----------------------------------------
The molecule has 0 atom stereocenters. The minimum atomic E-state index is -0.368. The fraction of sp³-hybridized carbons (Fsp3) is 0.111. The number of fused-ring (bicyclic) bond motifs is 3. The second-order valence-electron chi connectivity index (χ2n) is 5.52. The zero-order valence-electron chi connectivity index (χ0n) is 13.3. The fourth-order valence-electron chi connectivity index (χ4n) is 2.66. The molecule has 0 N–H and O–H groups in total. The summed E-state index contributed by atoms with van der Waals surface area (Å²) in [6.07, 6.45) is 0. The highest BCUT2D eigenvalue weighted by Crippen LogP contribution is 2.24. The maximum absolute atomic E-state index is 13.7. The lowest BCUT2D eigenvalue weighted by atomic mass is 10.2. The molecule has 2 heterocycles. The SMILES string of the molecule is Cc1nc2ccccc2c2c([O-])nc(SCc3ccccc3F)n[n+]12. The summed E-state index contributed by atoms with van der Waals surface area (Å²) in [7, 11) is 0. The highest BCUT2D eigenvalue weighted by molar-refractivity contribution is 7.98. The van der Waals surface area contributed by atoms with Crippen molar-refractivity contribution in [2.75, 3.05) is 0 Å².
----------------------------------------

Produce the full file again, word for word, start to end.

The molecule has 0 atom stereocenters. The minimum atomic E-state index is -0.368. The fraction of sp³-hybridized carbons (Fsp3) is 0.111. The number of fused-ring (bicyclic) bond motifs is 3. The second-order valence-electron chi connectivity index (χ2n) is 5.52. The zero-order valence-electron chi connectivity index (χ0n) is 13.3. The fourth-order valence-electron chi connectivity index (χ4n) is 2.66. The molecule has 0 N–H and O–H groups in total. The summed E-state index contributed by atoms with van der Waals surface area (Å²) in [6.07, 6.45) is 0. The highest BCUT2D eigenvalue weighted by Crippen LogP contribution is 2.24. The maximum absolute atomic E-state index is 13.7. The lowest BCUT2D eigenvalue weighted by atomic mass is 10.2. The molecule has 2 heterocycles. The SMILES string of the molecule is Cc1nc2ccccc2c2c([O-])nc(SCc3ccccc3F)n[n+]12. The summed E-state index contributed by atoms with van der Waals surface area (Å²) in [7, 11) is 0. The highest BCUT2D eigenvalue weighted by molar-refractivity contribution is 7.98. The van der Waals surface area contributed by atoms with Crippen molar-refractivity contribution in [2.75, 3.05) is 0 Å².